Holiday stress may be ‘amplified’ by coronavirus. Experts urge mindfulness and planning

Click to play video: 'Celebrating from home amid the pandemic'
Celebrating from home amid the pandemic
WATCH: Celebrating from home amid the pandemic – May 13, 2020

The holiday season can be stressful enough as it is. It doesn’t help that the world is still in the grips of a viral pandemic.

But that’s why Canadians need to pay special attention to their mental health this season, according to Canada’s top doctor, Theresa Tam.

“Feelings of stress are common during the holidays and I understand that these emotions may be amplified by the COVID-19 pandemic,” she said in a statement on Sunday.

“I encourage you to take care of your mental health and wellness, including reaching out to a supportive friend or family member to talk about how you are feeling and to seek out available resources.”

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Before the winter crept up, experts had long warned about the potential impacts of darker, colder days stuck inside, likely without the usual socialization many are accustomed to.

Tam and public health experts alike have urged Canadians to adhere to public health guidelines this holiday season and avoid all non-essential travel to help curb rising cases of the novel coronavirus.

She emphasized Sunday the importance of upkeeping these measures but acknowledged that it’s not an easy thing.

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With COVID-19 cases resurging across much of the country and infection rates high across all age groups, Tam said now is the time to “stay grounded and not lose our footing.”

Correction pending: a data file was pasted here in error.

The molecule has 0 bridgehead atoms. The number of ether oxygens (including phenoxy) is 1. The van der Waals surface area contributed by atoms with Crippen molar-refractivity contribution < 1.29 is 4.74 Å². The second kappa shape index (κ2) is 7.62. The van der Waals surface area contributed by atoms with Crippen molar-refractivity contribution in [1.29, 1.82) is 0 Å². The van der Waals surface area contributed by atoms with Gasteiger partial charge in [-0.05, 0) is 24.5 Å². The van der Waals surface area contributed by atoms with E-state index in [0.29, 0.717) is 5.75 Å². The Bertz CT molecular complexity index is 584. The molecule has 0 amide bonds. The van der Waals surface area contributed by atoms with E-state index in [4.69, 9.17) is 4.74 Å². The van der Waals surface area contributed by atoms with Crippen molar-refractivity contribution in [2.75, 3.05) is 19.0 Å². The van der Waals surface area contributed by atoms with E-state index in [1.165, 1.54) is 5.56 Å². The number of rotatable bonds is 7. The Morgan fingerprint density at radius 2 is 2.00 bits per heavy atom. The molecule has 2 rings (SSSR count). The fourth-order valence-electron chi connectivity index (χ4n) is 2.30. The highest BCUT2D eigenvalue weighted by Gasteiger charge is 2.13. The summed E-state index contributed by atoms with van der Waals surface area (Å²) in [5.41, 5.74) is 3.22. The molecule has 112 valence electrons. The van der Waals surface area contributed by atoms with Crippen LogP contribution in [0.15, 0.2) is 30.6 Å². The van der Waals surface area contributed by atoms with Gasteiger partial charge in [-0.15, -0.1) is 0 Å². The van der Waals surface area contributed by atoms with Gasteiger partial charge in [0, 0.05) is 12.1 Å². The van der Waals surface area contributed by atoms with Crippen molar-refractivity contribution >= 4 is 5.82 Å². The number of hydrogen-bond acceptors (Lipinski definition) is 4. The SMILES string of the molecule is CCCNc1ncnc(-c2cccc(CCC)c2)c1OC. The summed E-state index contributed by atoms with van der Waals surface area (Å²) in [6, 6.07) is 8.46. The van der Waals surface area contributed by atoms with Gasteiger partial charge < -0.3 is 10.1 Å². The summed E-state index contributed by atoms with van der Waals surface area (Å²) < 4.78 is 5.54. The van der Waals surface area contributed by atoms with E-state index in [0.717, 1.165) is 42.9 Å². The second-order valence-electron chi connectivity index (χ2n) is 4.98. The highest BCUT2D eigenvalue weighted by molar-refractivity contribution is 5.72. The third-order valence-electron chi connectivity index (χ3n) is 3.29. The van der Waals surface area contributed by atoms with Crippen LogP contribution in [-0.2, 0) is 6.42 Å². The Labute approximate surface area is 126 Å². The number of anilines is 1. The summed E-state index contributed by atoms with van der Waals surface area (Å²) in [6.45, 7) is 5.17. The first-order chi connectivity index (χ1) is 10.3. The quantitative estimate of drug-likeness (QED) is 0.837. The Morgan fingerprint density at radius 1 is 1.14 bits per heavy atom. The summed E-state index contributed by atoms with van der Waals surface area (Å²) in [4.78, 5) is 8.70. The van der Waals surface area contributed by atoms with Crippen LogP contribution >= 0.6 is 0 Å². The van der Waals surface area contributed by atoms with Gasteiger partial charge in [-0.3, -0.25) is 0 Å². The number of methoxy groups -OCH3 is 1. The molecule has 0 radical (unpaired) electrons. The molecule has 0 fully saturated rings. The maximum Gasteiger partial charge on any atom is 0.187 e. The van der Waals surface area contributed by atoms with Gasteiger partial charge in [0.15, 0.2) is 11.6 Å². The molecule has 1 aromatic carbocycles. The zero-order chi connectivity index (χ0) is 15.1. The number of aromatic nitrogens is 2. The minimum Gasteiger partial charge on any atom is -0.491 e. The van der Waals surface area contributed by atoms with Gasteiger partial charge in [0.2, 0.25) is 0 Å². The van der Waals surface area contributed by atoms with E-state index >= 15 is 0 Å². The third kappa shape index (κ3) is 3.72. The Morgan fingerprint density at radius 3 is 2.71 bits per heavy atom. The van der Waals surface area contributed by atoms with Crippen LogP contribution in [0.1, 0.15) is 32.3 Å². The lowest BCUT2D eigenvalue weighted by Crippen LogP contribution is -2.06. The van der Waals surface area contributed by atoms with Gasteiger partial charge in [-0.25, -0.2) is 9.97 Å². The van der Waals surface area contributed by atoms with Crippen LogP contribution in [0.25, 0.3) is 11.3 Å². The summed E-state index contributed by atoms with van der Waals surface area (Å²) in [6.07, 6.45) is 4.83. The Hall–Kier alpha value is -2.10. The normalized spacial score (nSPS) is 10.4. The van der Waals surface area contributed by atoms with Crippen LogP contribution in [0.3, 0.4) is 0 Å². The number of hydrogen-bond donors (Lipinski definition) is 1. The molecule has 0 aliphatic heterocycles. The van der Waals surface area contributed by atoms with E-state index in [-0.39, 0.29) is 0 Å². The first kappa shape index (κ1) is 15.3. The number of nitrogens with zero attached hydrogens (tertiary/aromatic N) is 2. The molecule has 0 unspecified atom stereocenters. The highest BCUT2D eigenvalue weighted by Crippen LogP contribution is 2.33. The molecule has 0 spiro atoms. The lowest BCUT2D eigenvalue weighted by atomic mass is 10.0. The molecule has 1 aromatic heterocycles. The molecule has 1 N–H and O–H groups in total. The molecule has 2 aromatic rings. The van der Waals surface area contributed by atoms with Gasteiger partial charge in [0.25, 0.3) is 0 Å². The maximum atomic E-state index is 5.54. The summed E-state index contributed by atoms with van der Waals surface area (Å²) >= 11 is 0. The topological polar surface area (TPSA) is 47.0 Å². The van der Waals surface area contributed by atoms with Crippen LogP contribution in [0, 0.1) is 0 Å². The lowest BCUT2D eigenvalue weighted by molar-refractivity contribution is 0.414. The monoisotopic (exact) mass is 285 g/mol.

“The safest way to celebrate the holidays is with members of your immediate household and to avoid non-essential travel,” she reiterated.

For some, that might mean a smaller holiday season than usual. For others, it might also mean a lonelier one, which experts say is a “real concern.”

To combat the stress and beat the potential for seasonal boredom, experts agree planning ahead is key.

Click to play video: 'How to manage COVID Christmas blues'
How to manage COVID Christmas blues

Beat the boredom

When it comes to the holidays, James Danckert, a cognitive neuroscience professor with the University of Waterloo, said people might treat being unable to go home as a stressful loss, which could lead to an uptick in boredom.

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“You’re focusing on how that feels, which is painful, uncomfortable, unpleasant,” he said. However, there are several ways to combat this.

A big part of overcoming boredom is choosing to make the best out of a bad situation, he said.

“Choose some actions, behaviours, some things to do over the holiday season that you wouldn’t normally do and then focus on that as a positive,” Danckert said.

According to Danckert, boredom occurs in situations where people feel constrained, “either where we have to do things we’d rather not or we’re prevented from doing things that we would like to do.”

“When we’re bored, we want something meaningful to do, something purposeful to do, but we don’t want anything that’s currently in front of us,” he said, adding that they’re typically accompanied by feelings of restlessness or loneliness.

Danckert said remaining calm, taking a deep breath and doing some reflection is often the key to pulling oneself away from those negative feelings.

He advised people to ask themselves, “why is this boring?” And work to reframe the situation to make it less boring.


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